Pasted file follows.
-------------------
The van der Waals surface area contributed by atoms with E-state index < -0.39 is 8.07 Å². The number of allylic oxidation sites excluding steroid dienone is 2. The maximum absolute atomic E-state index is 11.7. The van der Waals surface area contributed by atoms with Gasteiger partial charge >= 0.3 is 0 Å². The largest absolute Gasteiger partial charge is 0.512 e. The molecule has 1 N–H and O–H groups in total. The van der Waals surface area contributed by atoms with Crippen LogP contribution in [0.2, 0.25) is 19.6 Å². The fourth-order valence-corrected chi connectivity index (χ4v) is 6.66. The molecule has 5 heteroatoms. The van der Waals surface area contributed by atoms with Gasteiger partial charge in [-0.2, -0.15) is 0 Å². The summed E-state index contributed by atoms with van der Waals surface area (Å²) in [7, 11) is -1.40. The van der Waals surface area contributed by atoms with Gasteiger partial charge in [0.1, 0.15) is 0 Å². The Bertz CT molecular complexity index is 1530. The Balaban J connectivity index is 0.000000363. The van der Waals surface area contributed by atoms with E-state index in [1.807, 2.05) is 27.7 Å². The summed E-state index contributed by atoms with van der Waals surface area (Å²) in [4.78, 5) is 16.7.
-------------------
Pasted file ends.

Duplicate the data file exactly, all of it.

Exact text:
The van der Waals surface area contributed by atoms with E-state index < -0.39 is 8.07 Å². The number of allylic oxidation sites excluding steroid dienone is 2. The maximum absolute atomic E-state index is 11.7. The van der Waals surface area contributed by atoms with Gasteiger partial charge >= 0.3 is 0 Å². The largest absolute Gasteiger partial charge is 0.512 e. The molecule has 1 N–H and O–H groups in total. The van der Waals surface area contributed by atoms with Crippen LogP contribution in [0.2, 0.25) is 19.6 Å². The fourth-order valence-corrected chi connectivity index (χ4v) is 6.66. The molecule has 5 heteroatoms. The van der Waals surface area contributed by atoms with Gasteiger partial charge in [-0.2, -0.15) is 0 Å². The summed E-state index contributed by atoms with van der Waals surface area (Å²) in [7, 11) is -1.40. The van der Waals surface area contributed by atoms with Gasteiger partial charge in [0.1, 0.15) is 0 Å². The Bertz CT molecular complexity index is 1530. The Balaban J connectivity index is 0.000000363. The van der Waals surface area contributed by atoms with E-state index in [1.807, 2.05) is 27.7 Å². The summed E-state index contributed by atoms with van der Waals surface area (Å²) in [4.78, 5) is 16.7.